The Mathematics and Statistics Department hosts numerous lectures and events throughout the year. These include the annual Asprey and Henry Seely White Lectures, as well as a "Life After VAssar (LAVA)" series given by alumni and a colloquium series of research talks. Other highlights include DataFest, and outreach events such as Math Jam (affiliated with the Julia Robinson Math Festival) and Vassar Science Scholars Program. Student groups, including the majors committee and the Association for Women in Mathematics, also organize social activities for students and faculty. Check below for upcoming events.
There are currently no upcoming events.
Notable Past Events
- 1991–92: Stephen Smale, Chaos and the Godel Incompleteness Theorem
- 1992–93: William P. Thurston, An Introduction to the Geometry and Topology of Three-dimensional Manifolds
- 1993–94: Kenneth Ribet, Fermat’s Last Theorem
- 1994–95: John H. Conway, Shapes and Symmetries
- 1995–96: Joan Birman, Knots, Differential Equations, and Chaos
- 1996–97: Angus MacIntyre, What Can Logic Tell Us About the Real Exponential Function?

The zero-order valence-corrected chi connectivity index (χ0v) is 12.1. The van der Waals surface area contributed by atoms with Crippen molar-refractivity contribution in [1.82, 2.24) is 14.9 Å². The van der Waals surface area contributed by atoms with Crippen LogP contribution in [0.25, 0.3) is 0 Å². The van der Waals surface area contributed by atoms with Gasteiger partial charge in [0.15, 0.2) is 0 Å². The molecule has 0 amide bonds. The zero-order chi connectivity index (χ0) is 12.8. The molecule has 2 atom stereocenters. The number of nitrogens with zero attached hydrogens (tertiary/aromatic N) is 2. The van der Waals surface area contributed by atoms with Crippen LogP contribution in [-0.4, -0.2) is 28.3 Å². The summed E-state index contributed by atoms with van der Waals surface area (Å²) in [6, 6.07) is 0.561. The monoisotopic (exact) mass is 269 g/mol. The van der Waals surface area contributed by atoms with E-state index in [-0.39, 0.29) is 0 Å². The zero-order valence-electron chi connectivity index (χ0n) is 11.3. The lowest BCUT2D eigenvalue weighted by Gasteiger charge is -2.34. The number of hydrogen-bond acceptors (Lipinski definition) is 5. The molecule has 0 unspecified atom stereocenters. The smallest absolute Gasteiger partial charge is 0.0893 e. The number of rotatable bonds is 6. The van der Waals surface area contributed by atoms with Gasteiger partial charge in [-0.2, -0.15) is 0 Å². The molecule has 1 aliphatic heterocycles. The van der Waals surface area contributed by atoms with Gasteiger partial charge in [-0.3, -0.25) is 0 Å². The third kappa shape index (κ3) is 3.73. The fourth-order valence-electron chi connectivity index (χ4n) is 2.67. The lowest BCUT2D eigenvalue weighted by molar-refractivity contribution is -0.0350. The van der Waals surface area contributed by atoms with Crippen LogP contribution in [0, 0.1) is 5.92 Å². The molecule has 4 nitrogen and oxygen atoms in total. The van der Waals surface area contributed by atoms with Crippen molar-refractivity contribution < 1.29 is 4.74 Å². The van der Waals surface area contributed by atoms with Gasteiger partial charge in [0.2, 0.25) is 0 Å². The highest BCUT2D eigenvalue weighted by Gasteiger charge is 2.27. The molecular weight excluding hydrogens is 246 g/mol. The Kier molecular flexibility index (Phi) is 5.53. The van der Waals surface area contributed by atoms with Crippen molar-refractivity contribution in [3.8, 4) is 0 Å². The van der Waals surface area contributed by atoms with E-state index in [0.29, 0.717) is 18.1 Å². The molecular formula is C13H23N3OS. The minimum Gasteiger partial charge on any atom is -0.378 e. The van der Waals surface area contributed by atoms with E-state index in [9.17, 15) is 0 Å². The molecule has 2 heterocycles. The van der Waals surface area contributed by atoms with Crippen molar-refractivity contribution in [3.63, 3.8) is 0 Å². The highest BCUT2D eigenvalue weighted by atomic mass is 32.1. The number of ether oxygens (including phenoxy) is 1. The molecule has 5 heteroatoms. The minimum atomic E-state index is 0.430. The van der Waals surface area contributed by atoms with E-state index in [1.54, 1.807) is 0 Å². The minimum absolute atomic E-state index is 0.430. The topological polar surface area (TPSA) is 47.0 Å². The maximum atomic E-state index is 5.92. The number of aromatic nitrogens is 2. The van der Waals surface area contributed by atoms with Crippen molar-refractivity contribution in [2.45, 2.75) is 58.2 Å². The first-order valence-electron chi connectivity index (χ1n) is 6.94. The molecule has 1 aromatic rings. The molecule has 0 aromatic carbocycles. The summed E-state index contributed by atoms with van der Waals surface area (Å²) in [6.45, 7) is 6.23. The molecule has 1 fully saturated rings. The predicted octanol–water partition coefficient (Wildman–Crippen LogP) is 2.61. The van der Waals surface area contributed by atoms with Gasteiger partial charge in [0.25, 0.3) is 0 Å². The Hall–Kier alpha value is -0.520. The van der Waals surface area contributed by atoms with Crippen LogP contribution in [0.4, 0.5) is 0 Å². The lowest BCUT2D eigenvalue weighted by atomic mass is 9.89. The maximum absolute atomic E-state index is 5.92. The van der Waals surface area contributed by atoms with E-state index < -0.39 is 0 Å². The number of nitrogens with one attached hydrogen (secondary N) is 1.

- 1997–98: Charles Fefferman, Atoms, Numbers, and Stars
- 1999–2000: Sir Michael Atiyah, Atoms, Knots, and Elementary Particles
- 2000–01: Vaughan Jones, Noncommutative Geometry for Dummies
- 2002–03: Peter Neumann, The Memoirs of Évariste Galois
- 2003–04: Hendrik Lenstra, Escher and the Droste Effect
- 2004–05: Jeff Weeks, The Shape of Space
- 2005–06: Ken Ono, Number Theory: Partitions and the Legacy of Dyson and Ramanujan
- 2006–07: Jon Kleinberg, Modeling the Web, Mining my E-mail, and Other Perspectives on the Information Revolution
- 2007–08: Avi Wigderson, A world view through the computational lens
- 2008–09: Margaret Wright, The Remarkable Saga of Linear Programming: the Problem, the Methods, the Continuing Mysteries
- 2009–10: Günter Ziegler, Proofs for THE BOOK
- 2010–2011: Trachette Jackson, Mathematical Biology: An Essential Part of 21st Century Science (postponed to Fall 2011)
- 2012–13: Martin Nowak, Evolution of Cooperation
- 2013–14: Leila Schneps, Mathematics in the Courtroom: Uncharted Territory
- 2014–15: Erik Demaine
- 2015–16: Don Saari, We vote, but do we elect whom we really should?
- 2016–17: W. Hugh Woodin, A short story of large infinities and small sets
- 2017–18: Maria Chudnovsky, Parties, doughnuts and coloring; some problems in graph theory
- 2018–19: Andrea Bertozzi, Mathematics of Crime (delayed to Fall 2019)
- 2013–14: Loki Natarajan, Biomedical Research from Cell to Community: a Statistician’s Perspective
- 2014–15: Frank Morgan, Math Chat TV
- 2015–16: Susan Murphy, Healing with Data: Adaptive Interventions
- 2017–18: Megan Price, Does the Truth Matter? How data analysis can contribute to accountability